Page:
My Name Was Judas, Paperback Book

My Name Was Judas Paperback

4.5 out of 5 (2 ratings)


We all know the story of Jesus told by Matthew, Mark, Luke and John, but what about the version according to Judas?In this witty, original and teasingly controversial account, some forty years after the death of Jesus, Judas finally tells the story as he remembers it.

Looking back on his childhood and youth from an old age the gospel writers denied him, Judas recalls his friendship with Jesus; their schooling together; their families; the people who would go on to be disciples and followers; their journeys together and their dealings with the powers of Rome and the Temple.

His is a story of friendship and rivalry, of a time of uncertainty and enquiry, a testing of belief, endurance and loyalty.


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Review by

I picked this book up by chance unsure whether I would like it. I did. In fact I thoroughly enjoyed it to the point of 4.5 stars. It's short enough to read in one sitting and I felt this did it more justice. When I had finished it I spent the rest of the evening reflecting on what I knew about Judas and Jesus and it does through different points up for debate. As the book says "we all know the story of Jesus told by Matthew, Mark, Luke and John, but what about the version according to Judas?" You have to imagine that Judas has never died, in fact that was a big part of the story as told by Gospels and Judas is telling his tale in his seventies. It is an interesting tale as well. I found it sad and moving as well as being enriching. I opened the covers with scepticism expecting to not enjoy it and no matter how hard I tried I didn't succeed. It is well written and extremely engrossing. You don't have to be a believer in Jesus to enjoy the novel as everyone of that faith, practising or otherwise, knows his story. Choose it, you might be surprised.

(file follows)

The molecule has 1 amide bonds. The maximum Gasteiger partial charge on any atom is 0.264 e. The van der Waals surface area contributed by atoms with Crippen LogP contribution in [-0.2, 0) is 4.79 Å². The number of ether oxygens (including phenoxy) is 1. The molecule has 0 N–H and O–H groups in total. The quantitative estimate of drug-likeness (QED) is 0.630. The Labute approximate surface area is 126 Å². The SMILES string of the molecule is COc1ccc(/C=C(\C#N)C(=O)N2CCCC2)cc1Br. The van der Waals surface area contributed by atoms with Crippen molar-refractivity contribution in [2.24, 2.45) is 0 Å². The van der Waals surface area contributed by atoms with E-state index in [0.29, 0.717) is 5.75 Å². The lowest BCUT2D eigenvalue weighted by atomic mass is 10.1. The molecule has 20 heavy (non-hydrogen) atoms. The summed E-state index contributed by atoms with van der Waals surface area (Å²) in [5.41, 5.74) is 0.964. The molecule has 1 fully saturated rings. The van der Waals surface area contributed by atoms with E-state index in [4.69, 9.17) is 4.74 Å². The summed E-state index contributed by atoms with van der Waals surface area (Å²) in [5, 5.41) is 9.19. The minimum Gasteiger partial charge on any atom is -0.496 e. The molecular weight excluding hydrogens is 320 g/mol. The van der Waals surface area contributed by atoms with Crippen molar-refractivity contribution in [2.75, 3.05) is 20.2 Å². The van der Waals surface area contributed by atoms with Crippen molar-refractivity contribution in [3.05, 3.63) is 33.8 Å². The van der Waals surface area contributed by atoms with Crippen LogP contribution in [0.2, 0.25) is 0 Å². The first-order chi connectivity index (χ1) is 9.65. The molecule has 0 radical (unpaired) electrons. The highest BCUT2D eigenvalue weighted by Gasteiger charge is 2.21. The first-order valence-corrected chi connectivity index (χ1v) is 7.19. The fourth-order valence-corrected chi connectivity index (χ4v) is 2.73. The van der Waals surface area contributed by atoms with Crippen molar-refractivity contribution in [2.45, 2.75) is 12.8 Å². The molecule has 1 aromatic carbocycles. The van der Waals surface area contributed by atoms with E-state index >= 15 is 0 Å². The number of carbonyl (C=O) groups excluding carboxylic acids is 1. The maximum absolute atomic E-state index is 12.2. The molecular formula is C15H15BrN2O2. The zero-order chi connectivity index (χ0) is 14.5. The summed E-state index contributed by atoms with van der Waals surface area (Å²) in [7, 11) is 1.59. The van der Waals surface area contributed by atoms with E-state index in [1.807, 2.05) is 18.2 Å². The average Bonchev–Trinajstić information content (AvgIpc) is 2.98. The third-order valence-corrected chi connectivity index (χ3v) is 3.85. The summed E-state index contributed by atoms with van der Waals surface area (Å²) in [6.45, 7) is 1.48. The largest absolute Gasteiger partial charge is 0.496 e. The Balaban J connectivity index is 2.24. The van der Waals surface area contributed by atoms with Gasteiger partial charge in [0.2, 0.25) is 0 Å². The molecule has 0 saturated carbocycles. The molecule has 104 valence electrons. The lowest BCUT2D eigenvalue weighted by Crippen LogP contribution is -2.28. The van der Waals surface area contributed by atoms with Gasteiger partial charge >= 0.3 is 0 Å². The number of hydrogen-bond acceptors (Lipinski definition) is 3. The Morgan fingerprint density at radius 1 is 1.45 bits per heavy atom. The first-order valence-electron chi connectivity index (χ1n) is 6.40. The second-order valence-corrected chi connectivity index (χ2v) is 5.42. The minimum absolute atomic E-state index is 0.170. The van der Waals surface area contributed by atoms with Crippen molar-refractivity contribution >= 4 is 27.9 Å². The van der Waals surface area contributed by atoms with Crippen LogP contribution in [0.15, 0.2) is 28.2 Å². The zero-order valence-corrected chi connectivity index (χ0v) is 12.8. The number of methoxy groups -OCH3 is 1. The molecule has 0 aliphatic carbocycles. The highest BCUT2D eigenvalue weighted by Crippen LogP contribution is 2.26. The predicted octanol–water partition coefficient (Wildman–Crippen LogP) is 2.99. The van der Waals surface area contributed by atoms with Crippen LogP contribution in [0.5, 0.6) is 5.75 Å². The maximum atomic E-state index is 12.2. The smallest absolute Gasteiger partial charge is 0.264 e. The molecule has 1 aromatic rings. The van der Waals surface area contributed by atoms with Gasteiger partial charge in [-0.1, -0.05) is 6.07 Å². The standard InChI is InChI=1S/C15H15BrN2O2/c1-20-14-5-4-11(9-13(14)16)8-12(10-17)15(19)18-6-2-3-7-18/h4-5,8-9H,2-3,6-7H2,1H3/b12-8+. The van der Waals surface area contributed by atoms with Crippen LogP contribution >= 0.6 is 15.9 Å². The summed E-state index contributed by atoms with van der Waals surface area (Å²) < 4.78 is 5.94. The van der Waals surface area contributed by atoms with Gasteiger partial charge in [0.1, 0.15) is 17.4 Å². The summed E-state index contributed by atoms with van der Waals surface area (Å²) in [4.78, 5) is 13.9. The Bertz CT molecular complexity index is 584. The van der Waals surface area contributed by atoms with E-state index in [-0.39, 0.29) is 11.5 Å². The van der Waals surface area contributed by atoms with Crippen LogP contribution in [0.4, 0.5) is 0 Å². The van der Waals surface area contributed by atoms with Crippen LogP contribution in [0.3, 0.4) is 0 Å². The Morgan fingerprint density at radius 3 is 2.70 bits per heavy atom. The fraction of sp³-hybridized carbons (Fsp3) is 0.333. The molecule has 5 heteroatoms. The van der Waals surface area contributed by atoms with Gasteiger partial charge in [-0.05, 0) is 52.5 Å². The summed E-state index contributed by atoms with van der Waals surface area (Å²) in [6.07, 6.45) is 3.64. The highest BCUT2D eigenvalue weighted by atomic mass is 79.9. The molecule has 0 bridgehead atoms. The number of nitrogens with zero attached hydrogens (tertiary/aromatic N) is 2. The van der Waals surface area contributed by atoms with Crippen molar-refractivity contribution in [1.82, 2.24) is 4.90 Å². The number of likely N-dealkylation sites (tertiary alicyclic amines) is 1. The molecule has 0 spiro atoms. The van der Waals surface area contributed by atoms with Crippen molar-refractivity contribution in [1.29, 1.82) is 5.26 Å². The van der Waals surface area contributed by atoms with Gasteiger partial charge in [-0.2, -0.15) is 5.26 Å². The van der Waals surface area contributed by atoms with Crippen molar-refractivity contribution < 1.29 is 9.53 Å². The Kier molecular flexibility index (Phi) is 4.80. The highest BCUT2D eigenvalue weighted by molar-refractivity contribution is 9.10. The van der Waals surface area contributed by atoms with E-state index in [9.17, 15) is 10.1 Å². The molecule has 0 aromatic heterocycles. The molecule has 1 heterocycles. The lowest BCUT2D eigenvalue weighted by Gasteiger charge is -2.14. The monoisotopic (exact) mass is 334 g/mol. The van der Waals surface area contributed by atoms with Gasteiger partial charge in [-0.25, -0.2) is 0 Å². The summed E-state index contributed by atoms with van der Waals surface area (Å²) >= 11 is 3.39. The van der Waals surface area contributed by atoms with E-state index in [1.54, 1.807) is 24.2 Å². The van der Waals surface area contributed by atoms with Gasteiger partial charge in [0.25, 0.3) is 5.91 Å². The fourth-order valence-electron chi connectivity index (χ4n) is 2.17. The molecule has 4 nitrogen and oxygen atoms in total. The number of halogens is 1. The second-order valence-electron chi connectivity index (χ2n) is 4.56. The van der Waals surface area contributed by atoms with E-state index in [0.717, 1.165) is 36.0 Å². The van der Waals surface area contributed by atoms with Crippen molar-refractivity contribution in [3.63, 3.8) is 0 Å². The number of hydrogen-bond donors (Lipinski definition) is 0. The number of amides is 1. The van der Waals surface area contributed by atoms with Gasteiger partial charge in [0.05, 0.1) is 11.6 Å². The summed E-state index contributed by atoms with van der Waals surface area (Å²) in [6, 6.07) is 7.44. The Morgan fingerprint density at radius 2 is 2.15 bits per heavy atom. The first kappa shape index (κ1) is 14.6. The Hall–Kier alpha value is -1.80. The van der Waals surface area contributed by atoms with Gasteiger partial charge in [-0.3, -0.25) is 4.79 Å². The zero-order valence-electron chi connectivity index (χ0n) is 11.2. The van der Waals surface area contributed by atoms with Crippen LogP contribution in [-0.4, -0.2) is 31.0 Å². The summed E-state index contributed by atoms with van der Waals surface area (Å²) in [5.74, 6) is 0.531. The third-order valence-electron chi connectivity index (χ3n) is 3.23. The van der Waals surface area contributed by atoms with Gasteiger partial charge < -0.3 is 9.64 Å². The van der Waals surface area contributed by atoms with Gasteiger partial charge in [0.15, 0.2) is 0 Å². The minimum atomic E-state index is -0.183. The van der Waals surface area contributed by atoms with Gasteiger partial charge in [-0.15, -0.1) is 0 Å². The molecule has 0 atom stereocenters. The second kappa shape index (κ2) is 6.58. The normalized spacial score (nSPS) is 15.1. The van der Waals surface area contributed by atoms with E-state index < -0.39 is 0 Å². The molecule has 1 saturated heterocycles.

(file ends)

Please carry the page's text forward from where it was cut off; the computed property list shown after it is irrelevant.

Review by

This terrific novel purports to give an alternative account of the life of Jesus, as witnessed by his childhood friend Judas who didn't, in this telling, hang himself (or even betray Jesus in the first place) being guilty only of skepticism where his fellow disciples were not. In this telling, after the crucifixion Judas lived to a ripe old age and finally got to tell his story in his dotage. I fear Stead's novel is a couple of millennia late for Judas' global reputation to be restored; all the same, My Name Was Judas is beautifully written, thoroughly researched, and gently (and therefore devastatingly) subversive. Subversive in exactly the same way that Monty Python's Life of Brian was - not because it is blasphemously irreverent (it isn't) nor because it is alleges itself to be true and therefore falsifying of biblical texts (it doesn't), but because the account it gives, even though overtly fictional, is so much more plausible than the traditional story. Where Brian made the "mute" man speak by accidentally treading on his toe, Judas the sceptic explains away most of Jesus' miracles in terms of more prosaic causes - often times nothing more than a bit of hyperbolic hearsay and a distinct - and entirely credible - willing suspension of disbelief from those followers who, with their own agenda, propagated the story. The Jesus described by Stead is a much more believable radical revolutionary than the one of Christian myth. As a result, the reader is constantly obliged to ask himself, "how could I have bought the gospel stories in the first place?" - much the same question, though more deftly phrased, that Richard Dawkins has bludgeoned his readers over the head with in his The God Delusion. Stead's presentation is 100% more stealthy and, consequently, effective. The other remarkable thing about this book is that a New Zealander like Stead should be writing a non-domestic story at all, let alone with such elan. New Zealand literary circles, such as they are (we New Zealanders, on the whole, don't go in for reading in a big way), are usually at pains to assert their domestic cultural credentials, and New Zealand literature which doesn't is viewed by the defensive Kiwi literati as either worthless or a bit too big for its boots. This "cultural cringe" factor leads to mostly worthy but humourless and dull output, which is probably *why* New Zealanders don't read much, come to think of it. Stead is one of New Zealand's foremost living writers, so perhaps he can get away with it, but in any case such an openly outward looking perspective is to be celebrated, especially when done so well. Throughly recommended.

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